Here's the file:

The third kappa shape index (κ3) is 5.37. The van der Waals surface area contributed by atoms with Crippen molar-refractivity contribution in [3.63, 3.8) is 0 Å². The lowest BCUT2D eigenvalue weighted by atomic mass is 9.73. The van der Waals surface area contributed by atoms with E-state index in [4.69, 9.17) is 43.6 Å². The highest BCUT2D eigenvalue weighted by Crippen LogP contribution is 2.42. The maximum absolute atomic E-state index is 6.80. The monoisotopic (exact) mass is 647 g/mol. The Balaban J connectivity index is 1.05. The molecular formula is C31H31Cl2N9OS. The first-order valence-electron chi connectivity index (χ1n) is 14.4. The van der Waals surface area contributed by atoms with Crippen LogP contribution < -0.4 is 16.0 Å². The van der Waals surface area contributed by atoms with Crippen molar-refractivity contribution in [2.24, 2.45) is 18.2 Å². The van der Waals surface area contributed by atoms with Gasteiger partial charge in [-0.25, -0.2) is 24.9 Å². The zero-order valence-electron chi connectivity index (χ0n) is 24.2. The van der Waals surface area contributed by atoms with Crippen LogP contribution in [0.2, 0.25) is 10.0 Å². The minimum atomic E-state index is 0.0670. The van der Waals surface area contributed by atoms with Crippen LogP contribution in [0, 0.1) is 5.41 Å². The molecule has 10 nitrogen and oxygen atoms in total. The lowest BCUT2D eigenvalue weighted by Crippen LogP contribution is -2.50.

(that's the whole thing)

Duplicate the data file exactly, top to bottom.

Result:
The third kappa shape index (κ3) is 5.37. The van der Waals surface area contributed by atoms with Crippen molar-refractivity contribution in [3.63, 3.8) is 0 Å². The lowest BCUT2D eigenvalue weighted by atomic mass is 9.73. The van der Waals surface area contributed by atoms with E-state index in [4.69, 9.17) is 43.6 Å². The highest BCUT2D eigenvalue weighted by Crippen LogP contribution is 2.42. The maximum absolute atomic E-state index is 6.80. The monoisotopic (exact) mass is 647 g/mol. The Balaban J connectivity index is 1.05. The molecular formula is C31H31Cl2N9OS. The first-order valence-electron chi connectivity index (χ1n) is 14.4. The van der Waals surface area contributed by atoms with Crippen LogP contribution < -0.4 is 16.0 Å². The van der Waals surface area contributed by atoms with Crippen molar-refractivity contribution in [2.24, 2.45) is 18.2 Å². The van der Waals surface area contributed by atoms with Gasteiger partial charge in [-0.25, -0.2) is 24.9 Å². The zero-order valence-electron chi connectivity index (χ0n) is 24.2. The van der Waals surface area contributed by atoms with Crippen LogP contribution in [0.2, 0.25) is 10.0 Å². The minimum atomic E-state index is 0.0670. The van der Waals surface area contributed by atoms with Crippen LogP contribution in [0, 0.1) is 5.41 Å². The molecule has 10 nitrogen and oxygen atoms in total. The lowest BCUT2D eigenvalue weighted by Crippen LogP contribution is -2.50.